Open Access
Borrego, David James
Graduate Program:
Master of Science
Document Type:
Master Thesis
Date of Defense:
August 07, 2016
Committee Members:
  • Andy Nyblade, Thesis Advisor
  • Charles J. Ammon, Committee Member
  • Christelle Wauthier, Committee Member
  • Africa
  • East African Rift System
  • Receiver Functions
  • Joint Inversion
  • Rungwe Volcanic Province
  • Magmatism
  • Crustal Structure
  • Malawi Rift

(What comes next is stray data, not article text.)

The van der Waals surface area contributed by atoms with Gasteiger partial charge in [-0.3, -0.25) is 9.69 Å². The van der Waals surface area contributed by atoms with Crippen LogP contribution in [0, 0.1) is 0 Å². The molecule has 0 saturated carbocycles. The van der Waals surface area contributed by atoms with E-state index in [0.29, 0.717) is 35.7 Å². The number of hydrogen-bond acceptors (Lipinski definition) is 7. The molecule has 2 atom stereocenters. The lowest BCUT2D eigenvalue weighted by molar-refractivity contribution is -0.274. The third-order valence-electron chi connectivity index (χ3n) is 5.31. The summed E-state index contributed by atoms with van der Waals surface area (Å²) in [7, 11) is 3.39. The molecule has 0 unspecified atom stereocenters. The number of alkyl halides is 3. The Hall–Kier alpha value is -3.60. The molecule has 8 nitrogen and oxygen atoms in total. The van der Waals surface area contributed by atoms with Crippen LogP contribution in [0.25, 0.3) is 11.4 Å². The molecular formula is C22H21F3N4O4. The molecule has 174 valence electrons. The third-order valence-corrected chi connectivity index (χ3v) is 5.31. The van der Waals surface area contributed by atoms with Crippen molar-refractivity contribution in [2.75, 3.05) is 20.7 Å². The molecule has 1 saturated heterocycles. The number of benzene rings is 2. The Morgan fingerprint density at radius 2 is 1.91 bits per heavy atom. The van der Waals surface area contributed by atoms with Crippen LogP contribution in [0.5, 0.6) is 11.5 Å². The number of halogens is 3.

The crustal structure around the northern end of the Lake Malawi rift and beneath the Rungwe Volcanic Province (RVP) in southern Tanzania has been investigated using teleseismic receiver functions from SEGMeNT broadband seismic stations to determine the extent to which the Precambrian crust has been modified by the Cenozoic rifting and magmatism. The SEGMeNT network included 57 broadband seismic stations deployed in northern Malawi and southern Tanzania between August 2013 and October 2015. Estimates of crustal structure have been obtained by modeling P-wave receiver functions using the H-k stacking method and jointly inverting the receiver functions with Rayleigh wave phase velocities. The average crustal thickness for the four stations in the RVP is 39 km, the average Poisson’s ratio is 0.28, and the average crustal shear wave velocity is 3.6 km/s. There is little evidence that the composition of the lower crust or the crustal thickness beneath the RVP has been modified by Cenozoic magmatism, but Poisson’s ratios 0.29 to 0.31 at three of the stations in the RVP may indicate the presence of partial melting associated with the RVP magmatism. The average crustal thickness of Proterozoic terrains surrounding the Lake Malawi rift is between 38 and 42 km. In most of the terrains the average Poisson’s ratios are between 0.25 and 0.26, with the exception of the Irumide belt, which has an average Poisson’s ratio of 0.23. The average crustal shear wave velocities for all the Proterozoic terrains are between 3.6 and 3.7 km/s. These results indicate a bulk felsic to intermediate composition for the Proterozoic crust and show that there is little, if any, crustal thinning beneath the rift flanks. Because crustal thinning does not extend far beneath either rift flank, as would be expected for the simple shear model of rifting, rift models invoking pure shear extension or extension aided by magmatic processes are favored for the formation of the Lake Malawi rift. However, it is also possible that crustal extension may not have progressed to a stage where the differences in crustal structure between simple and pure shear models of extension would be evident.